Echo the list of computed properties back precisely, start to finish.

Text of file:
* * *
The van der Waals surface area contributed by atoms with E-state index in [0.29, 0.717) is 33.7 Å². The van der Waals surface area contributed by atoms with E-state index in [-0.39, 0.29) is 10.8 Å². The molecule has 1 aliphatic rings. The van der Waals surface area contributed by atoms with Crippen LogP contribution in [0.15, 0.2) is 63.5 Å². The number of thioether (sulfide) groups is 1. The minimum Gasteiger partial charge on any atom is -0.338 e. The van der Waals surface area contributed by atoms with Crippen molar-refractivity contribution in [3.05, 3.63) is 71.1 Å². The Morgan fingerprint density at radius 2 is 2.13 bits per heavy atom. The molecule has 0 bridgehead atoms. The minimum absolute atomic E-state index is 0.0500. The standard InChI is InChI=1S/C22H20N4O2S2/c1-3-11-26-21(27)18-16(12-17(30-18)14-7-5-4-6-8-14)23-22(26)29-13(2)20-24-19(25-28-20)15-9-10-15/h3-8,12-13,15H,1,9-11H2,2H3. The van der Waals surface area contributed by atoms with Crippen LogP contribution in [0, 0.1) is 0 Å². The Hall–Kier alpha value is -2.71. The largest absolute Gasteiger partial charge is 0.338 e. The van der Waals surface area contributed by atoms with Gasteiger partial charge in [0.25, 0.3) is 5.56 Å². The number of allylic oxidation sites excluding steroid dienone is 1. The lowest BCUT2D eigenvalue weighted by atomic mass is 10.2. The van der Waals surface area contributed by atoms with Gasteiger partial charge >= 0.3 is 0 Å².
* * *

The van der Waals surface area contributed by atoms with E-state index in [0.29, 0.717) is 33.7 Å². The van der Waals surface area contributed by atoms with E-state index in [-0.39, 0.29) is 10.8 Å². The molecule has 1 aliphatic rings. The van der Waals surface area contributed by atoms with Crippen LogP contribution in [0.15, 0.2) is 63.5 Å². The number of thioether (sulfide) groups is 1. The minimum Gasteiger partial charge on any atom is -0.338 e. The van der Waals surface area contributed by atoms with Crippen molar-refractivity contribution in [3.05, 3.63) is 71.1 Å². The Morgan fingerprint density at radius 2 is 2.13 bits per heavy atom. The molecule has 0 bridgehead atoms. The minimum absolute atomic E-state index is 0.0500. The standard InChI is InChI=1S/C22H20N4O2S2/c1-3-11-26-21(27)18-16(12-17(30-18)14-7-5-4-6-8-14)23-22(26)29-13(2)20-24-19(25-28-20)15-9-10-15/h3-8,12-13,15H,1,9-11H2,2H3. The van der Waals surface area contributed by atoms with Crippen LogP contribution in [0, 0.1) is 0 Å². The Hall–Kier alpha value is -2.71. The largest absolute Gasteiger partial charge is 0.338 e. The van der Waals surface area contributed by atoms with Gasteiger partial charge in [0.25, 0.3) is 5.56 Å². The number of allylic oxidation sites excluding steroid dienone is 1. The lowest BCUT2D eigenvalue weighted by atomic mass is 10.2. The van der Waals surface area contributed by atoms with Gasteiger partial charge >= 0.3 is 0 Å².